It arose in the beginning of the 18th century with the modernization reforms of the Russian state under the rule of Peter the Great, and developed from the Moscow (Middle or Central Russian) dialect substratum under the influence of some of the previous century's Russian chancery language. Russian language_sentence_40

Mikhail Lomonosov first compiled a normalizing grammar book in 1755; in 1783 the Russian Academy's first explanatory Russian dictionary appeared. Russian language_sentence_41

During the end of the 18th and 19th centuries, a period known as the "Golden Age", the grammar, vocabulary, and pronunciation of the Russian language was stabilized and standardized, and it became the nationwide literary language; meanwhile, Russia's world-famous literature flourished. Russian language_sentence_42

Until the 20th century, the language's spoken form was the language of only the upper noble classes and urban population, as Russian peasants from the countryside continued to speak in their own dialects. Russian language_sentence_43

By the mid-20th century, such dialects were forced out with the introduction of the compulsory education system that was established by the Soviet government. Russian language_sentence_44

Despite the formalization of Standard Russian, some nonstandard dialectal features (such as fricative [ɣ] in Southern Russian dialects) are still observed in colloquial speech. Russian language_sentence_45

Geographic distribution Russian language_section_2

Main article: Geographical distribution of Russian speakers Russian language_sentence_46

In 2010, there were 259.8 million speakers of Russian in the world: in Russia – 137.5 million, in the CIS and Baltic countries – 93.7 million, in Eastern Europe – 12.9 million, Western Europe – 7.3 million, Asia – 2.7 million, Middle East and North Africa – 1.3 million, Sub-Saharan Africa – 0.1 million, Latin America – 0.2 million, U.S., Canada, Australia and New Zealand – 4.1 million speakers. Russian language_sentence_47

Therefore, the Russian language is the seventh-largest in the world by number of speakers, after English, Mandarin, Hindi-Urdu, Spanish, French, Arabic and Portuguese. Russian language_sentence_48

Russian is one of the six official languages of the United Nations. Russian language_sentence_49

Education in Russian is still a popular choice for both Russian as a second language (RSL) and native speakers in Russia as well as many of the former Soviet republics. Russian language_sentence_50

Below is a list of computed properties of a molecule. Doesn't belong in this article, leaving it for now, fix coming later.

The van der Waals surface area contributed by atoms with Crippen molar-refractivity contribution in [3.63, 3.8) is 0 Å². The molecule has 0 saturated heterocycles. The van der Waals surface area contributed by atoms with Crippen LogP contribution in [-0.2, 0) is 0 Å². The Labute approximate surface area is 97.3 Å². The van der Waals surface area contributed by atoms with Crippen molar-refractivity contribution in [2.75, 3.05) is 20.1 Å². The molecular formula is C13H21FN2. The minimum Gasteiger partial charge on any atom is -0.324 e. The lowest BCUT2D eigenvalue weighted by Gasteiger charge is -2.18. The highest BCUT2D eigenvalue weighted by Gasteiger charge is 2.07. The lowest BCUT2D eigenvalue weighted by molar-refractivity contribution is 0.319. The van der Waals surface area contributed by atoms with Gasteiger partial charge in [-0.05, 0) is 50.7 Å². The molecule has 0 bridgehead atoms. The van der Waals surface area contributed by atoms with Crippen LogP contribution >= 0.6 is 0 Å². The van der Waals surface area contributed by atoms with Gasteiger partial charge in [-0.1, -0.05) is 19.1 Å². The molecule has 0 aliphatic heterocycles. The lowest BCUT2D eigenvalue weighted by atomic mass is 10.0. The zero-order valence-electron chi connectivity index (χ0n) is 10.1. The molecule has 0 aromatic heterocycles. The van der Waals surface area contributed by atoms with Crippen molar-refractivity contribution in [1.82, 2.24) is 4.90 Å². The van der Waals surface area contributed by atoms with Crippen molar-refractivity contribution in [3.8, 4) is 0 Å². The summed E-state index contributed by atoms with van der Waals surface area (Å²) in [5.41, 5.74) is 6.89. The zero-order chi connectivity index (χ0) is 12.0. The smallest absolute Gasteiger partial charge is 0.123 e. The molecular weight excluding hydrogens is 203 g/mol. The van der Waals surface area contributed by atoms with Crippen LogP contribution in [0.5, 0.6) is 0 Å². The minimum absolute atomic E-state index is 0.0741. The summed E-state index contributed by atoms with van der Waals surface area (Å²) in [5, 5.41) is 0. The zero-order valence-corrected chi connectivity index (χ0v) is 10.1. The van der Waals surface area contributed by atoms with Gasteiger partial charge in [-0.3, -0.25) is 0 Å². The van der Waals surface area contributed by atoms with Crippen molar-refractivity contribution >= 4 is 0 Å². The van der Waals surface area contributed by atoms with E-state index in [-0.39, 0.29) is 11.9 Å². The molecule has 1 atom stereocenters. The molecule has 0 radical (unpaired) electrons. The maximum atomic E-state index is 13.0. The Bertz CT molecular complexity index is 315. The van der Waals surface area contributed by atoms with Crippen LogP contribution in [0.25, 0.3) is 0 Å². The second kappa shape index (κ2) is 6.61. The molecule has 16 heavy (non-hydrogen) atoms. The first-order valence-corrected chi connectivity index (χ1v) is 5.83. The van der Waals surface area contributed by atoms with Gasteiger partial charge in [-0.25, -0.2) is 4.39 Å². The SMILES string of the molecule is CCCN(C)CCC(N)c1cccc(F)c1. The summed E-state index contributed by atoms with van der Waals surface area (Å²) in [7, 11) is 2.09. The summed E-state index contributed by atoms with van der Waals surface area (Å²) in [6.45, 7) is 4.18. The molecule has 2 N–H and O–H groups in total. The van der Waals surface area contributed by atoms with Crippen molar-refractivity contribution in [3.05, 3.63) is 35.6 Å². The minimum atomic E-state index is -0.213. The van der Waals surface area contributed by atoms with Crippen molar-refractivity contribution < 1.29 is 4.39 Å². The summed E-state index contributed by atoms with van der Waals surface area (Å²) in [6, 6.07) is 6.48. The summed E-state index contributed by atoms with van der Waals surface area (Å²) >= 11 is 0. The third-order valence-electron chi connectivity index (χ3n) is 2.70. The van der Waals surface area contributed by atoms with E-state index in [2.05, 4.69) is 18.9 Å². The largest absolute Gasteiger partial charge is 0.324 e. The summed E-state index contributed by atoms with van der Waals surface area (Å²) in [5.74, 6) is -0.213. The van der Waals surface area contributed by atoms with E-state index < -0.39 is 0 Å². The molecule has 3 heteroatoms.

Russian is still seen as an important language for children to learn in most of the former Soviet republics. Russian language_sentence_51

Europe Russian language_section_3

In Belarus, Russian is a second state language alongside Belarusian per the Constitution of Belarus. Russian language_sentence_52

77% of the population was fluent in Russian in 2006, and 67% used it as the main language with family, friends, or at work. Russian language_sentence_53

In Estonia, Russian is spoken by 29.6% of the population according to a 2011 estimate from the World Factbook. Russian language_sentence_54

and is officially considered a foreign language. Russian language_sentence_55

School education in the Russian language is a very contentious point in Estonian politics but has of 2019 promises have been given that such schools will remain open in the near future. Russian language_sentence_56

In Latvia, Russian is officially considered a foreign language. Russian language_sentence_57

55% of the population was fluent in Russian in 2006, and 26% used it as the main language with family, friends, or at work. Russian language_sentence_58

On 18 February 2012, Latvia held a constitutional referendum on whether to adopt Russian as a second official language. Russian language_sentence_59

According to the Central Election Commission, 74.8% voted against, 24.9% voted for and the voter turnout was 71.1%. Russian language_sentence_60

Beginning in 2019, instruction in Russian language will be gradually discontinued in private colleges and universities in Latvia, as well as general instruction in Latvian public high schools. Russian language_sentence_61

In Lithuania, Russian is not official, but it still retains the function of a lingua franca. Russian language_sentence_62

In contrast to the other two Baltic states, Lithuania has a relatively small Russian-speaking minority (5.0% as of 2008). Russian language_sentence_63

In Moldova, Russian is considered to be the language of inter-ethnic communication under a Soviet-era law. Russian language_sentence_64